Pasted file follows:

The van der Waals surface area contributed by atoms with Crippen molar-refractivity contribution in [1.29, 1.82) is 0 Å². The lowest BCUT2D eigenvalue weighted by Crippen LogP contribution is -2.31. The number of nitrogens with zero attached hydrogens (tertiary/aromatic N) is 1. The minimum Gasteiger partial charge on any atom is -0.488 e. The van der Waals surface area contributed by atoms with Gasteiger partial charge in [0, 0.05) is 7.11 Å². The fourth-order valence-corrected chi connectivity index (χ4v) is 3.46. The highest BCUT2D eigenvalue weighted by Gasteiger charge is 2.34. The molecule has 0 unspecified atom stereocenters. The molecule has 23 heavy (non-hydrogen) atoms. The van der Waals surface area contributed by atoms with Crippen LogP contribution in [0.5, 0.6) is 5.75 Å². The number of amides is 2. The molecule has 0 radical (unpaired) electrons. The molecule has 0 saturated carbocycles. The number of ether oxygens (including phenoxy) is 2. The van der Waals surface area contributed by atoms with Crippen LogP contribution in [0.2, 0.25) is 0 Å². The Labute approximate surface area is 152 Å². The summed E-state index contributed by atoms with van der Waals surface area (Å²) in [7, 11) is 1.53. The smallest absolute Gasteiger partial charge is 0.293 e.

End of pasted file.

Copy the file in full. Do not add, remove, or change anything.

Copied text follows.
The van der Waals surface area contributed by atoms with Crippen molar-refractivity contribution in [1.29, 1.82) is 0 Å². The lowest BCUT2D eigenvalue weighted by Crippen LogP contribution is -2.31. The number of nitrogens with zero attached hydrogens (tertiary/aromatic N) is 1. The minimum Gasteiger partial charge on any atom is -0.488 e. The van der Waals surface area contributed by atoms with Gasteiger partial charge in [0, 0.05) is 7.11 Å². The fourth-order valence-corrected chi connectivity index (χ4v) is 3.46. The highest BCUT2D eigenvalue weighted by Gasteiger charge is 2.34. The molecule has 0 unspecified atom stereocenters. The molecule has 23 heavy (non-hydrogen) atoms. The van der Waals surface area contributed by atoms with Crippen LogP contribution in [0.5, 0.6) is 5.75 Å². The number of amides is 2. The molecule has 0 radical (unpaired) electrons. The molecule has 0 saturated carbocycles. The number of ether oxygens (including phenoxy) is 2. The van der Waals surface area contributed by atoms with Crippen LogP contribution in [0.2, 0.25) is 0 Å². The Labute approximate surface area is 152 Å². The summed E-state index contributed by atoms with van der Waals surface area (Å²) in [7, 11) is 1.53. The smallest absolute Gasteiger partial charge is 0.293 e.